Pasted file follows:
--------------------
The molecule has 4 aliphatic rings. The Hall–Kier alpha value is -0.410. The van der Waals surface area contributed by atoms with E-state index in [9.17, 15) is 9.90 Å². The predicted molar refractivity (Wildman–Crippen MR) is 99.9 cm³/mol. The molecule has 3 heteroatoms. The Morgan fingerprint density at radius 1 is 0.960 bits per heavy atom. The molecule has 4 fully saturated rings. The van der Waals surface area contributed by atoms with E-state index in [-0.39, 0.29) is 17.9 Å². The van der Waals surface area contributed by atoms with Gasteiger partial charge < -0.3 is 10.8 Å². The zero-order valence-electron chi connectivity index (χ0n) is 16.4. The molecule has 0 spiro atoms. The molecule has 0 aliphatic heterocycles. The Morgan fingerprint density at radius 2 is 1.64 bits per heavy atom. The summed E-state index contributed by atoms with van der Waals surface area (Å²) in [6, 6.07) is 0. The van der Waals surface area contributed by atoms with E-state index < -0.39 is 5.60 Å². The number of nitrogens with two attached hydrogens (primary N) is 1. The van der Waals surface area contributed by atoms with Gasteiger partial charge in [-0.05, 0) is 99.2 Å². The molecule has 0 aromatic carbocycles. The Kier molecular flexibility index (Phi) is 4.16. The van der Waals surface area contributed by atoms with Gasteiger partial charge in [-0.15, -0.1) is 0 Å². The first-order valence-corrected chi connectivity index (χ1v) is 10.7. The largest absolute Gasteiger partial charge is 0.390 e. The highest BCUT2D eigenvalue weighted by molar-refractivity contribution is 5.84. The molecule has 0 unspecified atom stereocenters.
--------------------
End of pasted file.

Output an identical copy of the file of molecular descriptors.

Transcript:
The molecule has 4 aliphatic rings. The Hall–Kier alpha value is -0.410. The van der Waals surface area contributed by atoms with E-state index in [9.17, 15) is 9.90 Å². The predicted molar refractivity (Wildman–Crippen MR) is 99.9 cm³/mol. The molecule has 3 heteroatoms. The Morgan fingerprint density at radius 1 is 0.960 bits per heavy atom. The molecule has 4 fully saturated rings. The van der Waals surface area contributed by atoms with E-state index in [-0.39, 0.29) is 17.9 Å². The van der Waals surface area contributed by atoms with Gasteiger partial charge < -0.3 is 10.8 Å². The zero-order valence-electron chi connectivity index (χ0n) is 16.4. The molecule has 0 spiro atoms. The molecule has 0 aliphatic heterocycles. The Morgan fingerprint density at radius 2 is 1.64 bits per heavy atom. The summed E-state index contributed by atoms with van der Waals surface area (Å²) in [6, 6.07) is 0. The van der Waals surface area contributed by atoms with E-state index < -0.39 is 5.60 Å². The number of nitrogens with two attached hydrogens (primary N) is 1. The van der Waals surface area contributed by atoms with Gasteiger partial charge in [-0.05, 0) is 99.2 Å². The molecule has 0 aromatic carbocycles. The Kier molecular flexibility index (Phi) is 4.16. The van der Waals surface area contributed by atoms with Gasteiger partial charge in [-0.15, -0.1) is 0 Å². The first-order valence-corrected chi connectivity index (χ1v) is 10.7. The largest absolute Gasteiger partial charge is 0.390 e. The highest BCUT2D eigenvalue weighted by molar-refractivity contribution is 5.84. The molecule has 0 unspecified atom stereocenters.